Whenever I speak to a group outside of Israel, I always begin with the same preamble: “I am assuming that this will be the first – and only time – that I will be addressing you. So I may as well just say exactly what’s on my mind!” The reason for this rather peculiar introduction is that, regardless of the particular religious or political topic I may be exploring that day, I will always devote at least some of my remarks to the seminal, scary, even scandalous subject of aliya. And that is certain to make Western Jewish audiences restless, if not outright resentful.
I do this for two main reasons: First, because I believe it is not only a spiritual but a national Jewish imperative to stress the centrality of living in Israel. A door has been opened in our lifetimes – a miracle for which we endlessly prayed throughout the millennia – and too few Jews from the West, in particular, America, are walking through that door. The reasons and rationale for their decision to stay put in the Diaspora – or, as it is traditionally known, the Exile – are neither new nor novel; we have heard them countless times since the State was recreated: family, friends, language, livelihood, culture clash, short on cash, or just plain inertia. Without dissecting any or all of them, and granting that moving to Israel is not without its manifold challenges, I wonder: Just what exactly was that prayer uttered thrice daily? That returning to our ancient homeland be completely seamless and hassle- free? That we fall asleep on the pillow of our 777 and wake up in an all-expenses-paid mansion, to serenely sip forevermore our hafuch espressos ‘neath the shade of our Sabra tree?! WHAT GREAT things in life, I ask you – from financial success to marriage to raising children – are accomplished with sublime ease and no risk whatsoever? While Jews across the board are making aliya in very small numbers, particularly perplexing is the reluctance of the observant community to answer God’s call to come home. Rabbinic literature is replete with superlatives about the uniqueness of the Land of Israel, as well as clear directives as to the mitzva of living here.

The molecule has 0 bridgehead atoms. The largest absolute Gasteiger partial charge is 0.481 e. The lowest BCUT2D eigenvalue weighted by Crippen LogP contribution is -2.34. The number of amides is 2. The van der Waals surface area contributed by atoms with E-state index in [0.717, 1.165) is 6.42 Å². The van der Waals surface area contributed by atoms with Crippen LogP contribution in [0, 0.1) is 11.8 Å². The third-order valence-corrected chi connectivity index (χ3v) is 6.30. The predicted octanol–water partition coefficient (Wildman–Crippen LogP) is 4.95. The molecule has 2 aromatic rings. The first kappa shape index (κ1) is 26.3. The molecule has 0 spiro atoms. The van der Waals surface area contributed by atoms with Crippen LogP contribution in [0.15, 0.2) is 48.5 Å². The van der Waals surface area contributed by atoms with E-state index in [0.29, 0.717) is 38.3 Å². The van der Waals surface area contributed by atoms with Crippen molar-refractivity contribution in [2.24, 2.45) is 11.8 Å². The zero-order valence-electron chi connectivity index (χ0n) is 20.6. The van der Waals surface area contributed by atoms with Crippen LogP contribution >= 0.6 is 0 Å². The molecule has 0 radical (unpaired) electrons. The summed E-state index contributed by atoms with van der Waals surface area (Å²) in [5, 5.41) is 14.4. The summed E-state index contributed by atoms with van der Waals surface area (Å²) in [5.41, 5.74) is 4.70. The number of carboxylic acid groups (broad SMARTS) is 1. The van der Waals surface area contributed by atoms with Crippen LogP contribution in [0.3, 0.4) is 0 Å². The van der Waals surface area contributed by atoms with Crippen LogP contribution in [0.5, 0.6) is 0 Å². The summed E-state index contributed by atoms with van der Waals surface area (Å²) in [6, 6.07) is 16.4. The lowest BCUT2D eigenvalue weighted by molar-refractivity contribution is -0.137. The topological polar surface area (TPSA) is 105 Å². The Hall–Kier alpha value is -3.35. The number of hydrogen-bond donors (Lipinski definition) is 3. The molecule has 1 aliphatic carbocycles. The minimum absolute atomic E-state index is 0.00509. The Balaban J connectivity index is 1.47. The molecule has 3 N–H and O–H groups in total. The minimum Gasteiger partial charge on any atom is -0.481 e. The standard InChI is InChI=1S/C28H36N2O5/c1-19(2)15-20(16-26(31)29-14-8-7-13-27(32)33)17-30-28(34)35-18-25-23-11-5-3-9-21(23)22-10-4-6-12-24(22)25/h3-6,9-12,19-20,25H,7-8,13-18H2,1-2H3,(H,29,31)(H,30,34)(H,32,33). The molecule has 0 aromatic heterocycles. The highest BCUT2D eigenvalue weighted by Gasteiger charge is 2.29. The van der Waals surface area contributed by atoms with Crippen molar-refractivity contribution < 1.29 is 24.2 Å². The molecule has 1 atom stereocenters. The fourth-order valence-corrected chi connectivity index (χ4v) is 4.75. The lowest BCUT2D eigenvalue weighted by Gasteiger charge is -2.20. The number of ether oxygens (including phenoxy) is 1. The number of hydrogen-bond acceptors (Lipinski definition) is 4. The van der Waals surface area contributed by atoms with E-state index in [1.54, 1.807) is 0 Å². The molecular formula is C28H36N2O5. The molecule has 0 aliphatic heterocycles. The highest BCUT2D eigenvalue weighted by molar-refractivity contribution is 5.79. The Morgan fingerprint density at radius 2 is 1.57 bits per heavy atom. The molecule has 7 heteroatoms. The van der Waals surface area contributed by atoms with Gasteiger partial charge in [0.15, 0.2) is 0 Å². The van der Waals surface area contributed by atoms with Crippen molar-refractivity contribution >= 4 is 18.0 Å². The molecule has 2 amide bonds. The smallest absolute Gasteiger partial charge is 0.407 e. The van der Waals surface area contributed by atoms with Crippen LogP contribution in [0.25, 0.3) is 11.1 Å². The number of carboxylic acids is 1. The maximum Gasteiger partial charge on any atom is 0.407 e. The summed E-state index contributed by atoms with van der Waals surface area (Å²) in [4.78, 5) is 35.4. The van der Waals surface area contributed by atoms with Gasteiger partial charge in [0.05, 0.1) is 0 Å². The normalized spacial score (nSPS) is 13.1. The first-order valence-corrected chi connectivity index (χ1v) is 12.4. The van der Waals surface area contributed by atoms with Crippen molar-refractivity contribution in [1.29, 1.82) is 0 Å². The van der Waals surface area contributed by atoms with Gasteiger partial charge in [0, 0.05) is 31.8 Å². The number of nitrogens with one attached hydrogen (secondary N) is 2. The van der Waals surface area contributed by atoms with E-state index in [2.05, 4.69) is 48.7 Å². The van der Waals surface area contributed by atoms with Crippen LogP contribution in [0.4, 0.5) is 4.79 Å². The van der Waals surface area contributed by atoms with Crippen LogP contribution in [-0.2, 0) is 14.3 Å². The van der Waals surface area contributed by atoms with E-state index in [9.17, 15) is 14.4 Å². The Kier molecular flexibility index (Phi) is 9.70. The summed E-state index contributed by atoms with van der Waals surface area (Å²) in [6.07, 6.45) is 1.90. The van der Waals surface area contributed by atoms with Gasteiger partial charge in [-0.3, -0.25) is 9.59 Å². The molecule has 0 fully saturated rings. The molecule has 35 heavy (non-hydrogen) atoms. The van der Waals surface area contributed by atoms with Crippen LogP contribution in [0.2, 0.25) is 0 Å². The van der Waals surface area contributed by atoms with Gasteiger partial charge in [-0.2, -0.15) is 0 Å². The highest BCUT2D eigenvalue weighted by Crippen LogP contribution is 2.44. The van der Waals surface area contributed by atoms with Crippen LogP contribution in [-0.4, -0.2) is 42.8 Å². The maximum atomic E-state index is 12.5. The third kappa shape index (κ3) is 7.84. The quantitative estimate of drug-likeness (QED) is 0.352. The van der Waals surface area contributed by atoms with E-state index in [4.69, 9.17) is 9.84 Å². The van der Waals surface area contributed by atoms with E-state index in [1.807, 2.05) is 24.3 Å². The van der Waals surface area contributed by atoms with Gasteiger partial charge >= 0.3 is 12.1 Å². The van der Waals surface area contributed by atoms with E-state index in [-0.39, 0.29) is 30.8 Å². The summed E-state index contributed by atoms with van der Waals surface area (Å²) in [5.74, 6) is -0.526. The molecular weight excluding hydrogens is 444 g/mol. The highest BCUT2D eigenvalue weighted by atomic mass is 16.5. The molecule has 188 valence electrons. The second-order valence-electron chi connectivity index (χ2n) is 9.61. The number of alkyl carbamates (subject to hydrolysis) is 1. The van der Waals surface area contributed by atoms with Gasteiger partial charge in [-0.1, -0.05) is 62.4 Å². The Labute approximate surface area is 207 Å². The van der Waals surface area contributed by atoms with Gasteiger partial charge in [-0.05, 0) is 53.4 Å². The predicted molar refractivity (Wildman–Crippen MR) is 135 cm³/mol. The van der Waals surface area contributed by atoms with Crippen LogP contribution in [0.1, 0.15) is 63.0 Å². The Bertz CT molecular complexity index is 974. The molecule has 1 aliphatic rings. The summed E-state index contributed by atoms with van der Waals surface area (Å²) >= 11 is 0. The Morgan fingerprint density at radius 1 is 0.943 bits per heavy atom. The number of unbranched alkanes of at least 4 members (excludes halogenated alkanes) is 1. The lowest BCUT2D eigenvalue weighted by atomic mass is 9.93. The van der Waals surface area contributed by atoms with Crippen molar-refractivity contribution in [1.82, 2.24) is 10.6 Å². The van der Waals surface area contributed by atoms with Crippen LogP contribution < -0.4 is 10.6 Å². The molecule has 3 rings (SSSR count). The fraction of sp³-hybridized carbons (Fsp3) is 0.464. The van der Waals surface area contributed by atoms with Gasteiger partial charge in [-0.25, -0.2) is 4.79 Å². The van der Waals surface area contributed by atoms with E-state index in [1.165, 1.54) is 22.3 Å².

To quote just a few: “Living in Israel is equal to all the other commandments of the Torah”; “He who lives outside the Land of Israel is as if he has no God”; “It is better to live in Israel, even in a place inhabited by idolaters, than to dwell outside the land, even in a place filled with Jews.”
Great rabbis throughout the generations – from the Ramban (Nahmanides) to Rabbi Ya’acov Emden to Maharam Schick to the Hatam Sofer to the Hazon Ish to Rav Kook and hundreds more – have ruled that it is incumbent upon every Jew who is able to live in Israel, and that the only exemptions to this rule are the failure to make a living, to find a wife or to learn Torah here. Well, last time I checked, the Israeli economy was in splendid shape, with extremely low unemployment; it’s a fact (just ask my wife!) that no country on earth has more beautiful women than Israel, and more Torah is being studied now in the Holy Land than at any other time in our history.